"The greatest number of attacks in any one day occurred on the 1st of September, immediately after the outbreak commenced. The following day the attacks fell from one hundred and forty-three to one hundred and sixteen, and the day afterwards to fifty-four. A glance at the above table will show that the fresh attacks continued to become less numerous every day. On September the 8th - the day when the handle of the pump was removed - there were twelve attacks; on the 9th, eleven: on the 10th, five: on the 11th, five; on the 12th, only one: and after this time, there were never more than four attacks on one day. During the decline of the epidemic the deaths were more numerous than the attacks, owing to the decease of many persons who had lingered for several days in consecutive fever.
The last sentence above is important to note. Snow himself can not state that removing the pump handle definitively stopped the outbreak.
Here is some of the actual data from John Snow. Note
that about 4000 people live in the area.
|Date||# of Fatal Attacks||Deaths||Significant Events
of neighborhood now dead within 1 week
of population had left the area
||pump handle removed|
John Snow's visualization has a number of good features that you should strive for:
1. Place data in the appropriate context for
assessing cause and effect
2. Allow the viewer to make quantitative comparisons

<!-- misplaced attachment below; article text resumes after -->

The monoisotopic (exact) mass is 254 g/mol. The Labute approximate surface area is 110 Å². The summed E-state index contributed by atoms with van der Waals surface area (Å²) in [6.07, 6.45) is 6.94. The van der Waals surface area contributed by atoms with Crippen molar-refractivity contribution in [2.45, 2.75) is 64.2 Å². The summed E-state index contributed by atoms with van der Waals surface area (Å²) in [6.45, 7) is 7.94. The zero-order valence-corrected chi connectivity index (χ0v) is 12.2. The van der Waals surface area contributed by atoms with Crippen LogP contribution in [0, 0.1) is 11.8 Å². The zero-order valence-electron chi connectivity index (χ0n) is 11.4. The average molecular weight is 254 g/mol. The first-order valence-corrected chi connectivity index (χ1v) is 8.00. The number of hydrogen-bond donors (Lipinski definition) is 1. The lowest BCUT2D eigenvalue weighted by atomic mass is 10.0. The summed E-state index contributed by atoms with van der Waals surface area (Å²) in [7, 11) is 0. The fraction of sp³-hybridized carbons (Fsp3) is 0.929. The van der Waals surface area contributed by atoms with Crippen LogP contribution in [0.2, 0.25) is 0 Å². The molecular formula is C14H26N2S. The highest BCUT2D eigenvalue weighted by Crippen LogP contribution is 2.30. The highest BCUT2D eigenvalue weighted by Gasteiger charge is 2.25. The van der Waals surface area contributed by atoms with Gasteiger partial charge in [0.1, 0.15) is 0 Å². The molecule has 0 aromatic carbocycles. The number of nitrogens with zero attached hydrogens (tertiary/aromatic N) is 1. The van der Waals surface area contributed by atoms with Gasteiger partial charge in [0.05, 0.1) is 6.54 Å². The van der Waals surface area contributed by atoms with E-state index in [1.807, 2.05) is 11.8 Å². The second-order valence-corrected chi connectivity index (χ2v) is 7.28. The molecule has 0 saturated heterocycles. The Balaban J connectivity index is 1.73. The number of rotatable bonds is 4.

3. Encourage search for alternative explanations and contrary cases
4. Indicate level of certainty and possible errors in the data
#3 is particularly interesting. There are areas near
the Broad Street pump with no/few fatalities and there are a few
fatalities far from the pump. Those suggest that maybe our
hypothesis is wrong.
John Snow visited families of the deceased that
lived far from the pump. Some preferred the taste of the water
at Broad Street as it was usually more clear than the others.
Some had children that went to school near the Broad Street
What about the areas near the pump with no
fatalities. One was a brewery employing 70 men. The other was a
work house with over 500 inmates that had only 5 deaths from
cholera, and it had its own water pump.
but its not just about making a graphic, but making a good graphic. A bad graphic may hide the truth.
As a result of John Snow's